Poetry: A Prayer to Saint Anthony by Matthew Schultz

A Prayer to Saint Anthony

Bursting bombs and unwelcome guests have attuned our senses,
eyes and hearts search for beauty and find it in a wrinkle
between the siren’s howls. All sound will lose its energy, eventually.
In the interstice, a melody plays from an abandoned car’s stereo
and a migrant crowd has stopped to listen until the siren sounds again.
Faraway, we watch on our screens as a body burns and, to my horror,
I think of summer festivals and the scent of grilled meats––
it’s a war of the senses that reminds me just how much I miss Bourdain
who would have had something to say while the rest of us are wrecked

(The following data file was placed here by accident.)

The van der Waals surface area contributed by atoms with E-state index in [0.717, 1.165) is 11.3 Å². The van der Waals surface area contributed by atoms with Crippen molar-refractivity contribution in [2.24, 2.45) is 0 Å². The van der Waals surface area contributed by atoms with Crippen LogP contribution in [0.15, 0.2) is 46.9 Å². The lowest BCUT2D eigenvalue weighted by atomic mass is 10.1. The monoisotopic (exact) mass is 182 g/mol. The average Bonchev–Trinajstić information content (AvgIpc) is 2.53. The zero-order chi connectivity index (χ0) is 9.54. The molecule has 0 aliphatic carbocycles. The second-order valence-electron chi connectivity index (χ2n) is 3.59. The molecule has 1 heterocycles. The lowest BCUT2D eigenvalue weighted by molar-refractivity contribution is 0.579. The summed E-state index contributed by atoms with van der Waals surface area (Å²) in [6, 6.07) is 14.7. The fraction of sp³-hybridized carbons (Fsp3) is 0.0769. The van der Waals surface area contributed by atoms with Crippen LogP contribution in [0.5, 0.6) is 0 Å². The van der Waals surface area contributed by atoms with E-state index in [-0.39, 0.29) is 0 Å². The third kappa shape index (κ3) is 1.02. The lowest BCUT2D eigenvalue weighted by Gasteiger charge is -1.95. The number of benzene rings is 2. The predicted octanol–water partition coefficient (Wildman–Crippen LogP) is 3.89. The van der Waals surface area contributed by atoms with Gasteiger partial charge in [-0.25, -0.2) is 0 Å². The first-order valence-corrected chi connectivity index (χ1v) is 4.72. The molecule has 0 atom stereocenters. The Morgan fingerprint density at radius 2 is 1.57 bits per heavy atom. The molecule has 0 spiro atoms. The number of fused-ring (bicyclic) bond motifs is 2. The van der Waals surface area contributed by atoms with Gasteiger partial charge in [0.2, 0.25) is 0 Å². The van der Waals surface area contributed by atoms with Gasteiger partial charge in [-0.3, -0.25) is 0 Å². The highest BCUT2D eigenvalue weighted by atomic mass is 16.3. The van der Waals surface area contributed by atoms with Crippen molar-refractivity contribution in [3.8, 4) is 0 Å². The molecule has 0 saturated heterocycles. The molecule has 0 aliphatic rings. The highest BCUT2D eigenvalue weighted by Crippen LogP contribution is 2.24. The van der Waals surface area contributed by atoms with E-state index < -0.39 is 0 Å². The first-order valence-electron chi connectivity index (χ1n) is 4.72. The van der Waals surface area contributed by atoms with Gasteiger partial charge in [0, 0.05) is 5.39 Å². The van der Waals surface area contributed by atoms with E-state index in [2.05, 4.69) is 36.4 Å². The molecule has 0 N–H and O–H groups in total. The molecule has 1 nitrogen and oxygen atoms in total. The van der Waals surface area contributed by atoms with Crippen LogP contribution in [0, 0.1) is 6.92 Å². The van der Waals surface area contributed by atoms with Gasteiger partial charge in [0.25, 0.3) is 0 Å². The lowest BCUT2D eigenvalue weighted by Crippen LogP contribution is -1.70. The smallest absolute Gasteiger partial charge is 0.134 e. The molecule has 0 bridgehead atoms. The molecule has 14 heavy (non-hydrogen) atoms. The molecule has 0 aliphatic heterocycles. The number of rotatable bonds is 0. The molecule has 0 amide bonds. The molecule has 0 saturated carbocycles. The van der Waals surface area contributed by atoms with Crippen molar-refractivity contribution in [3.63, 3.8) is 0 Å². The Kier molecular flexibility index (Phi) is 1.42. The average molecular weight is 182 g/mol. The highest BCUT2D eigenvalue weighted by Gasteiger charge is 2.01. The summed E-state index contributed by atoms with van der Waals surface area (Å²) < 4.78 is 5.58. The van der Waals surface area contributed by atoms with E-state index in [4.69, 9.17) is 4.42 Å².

into silence. He’d plead with food and drink and song and dance:
we are but flakes of snow, each unique and yet enitirely the same.
O, Holy Anthony, gentlest of the saints, whose heart was ever full
of human sympathy, we have lost our humanity once again.
Are we even worthy of asking you to help us find it? Amen.

Matthew Schultz is the author of Inflorescence (Alien Buddha) and Encomium: Cento Paradelles (Beir Bua). Icaros, a collection of prose poems, is forthcoming from ELJ Editions in May. 


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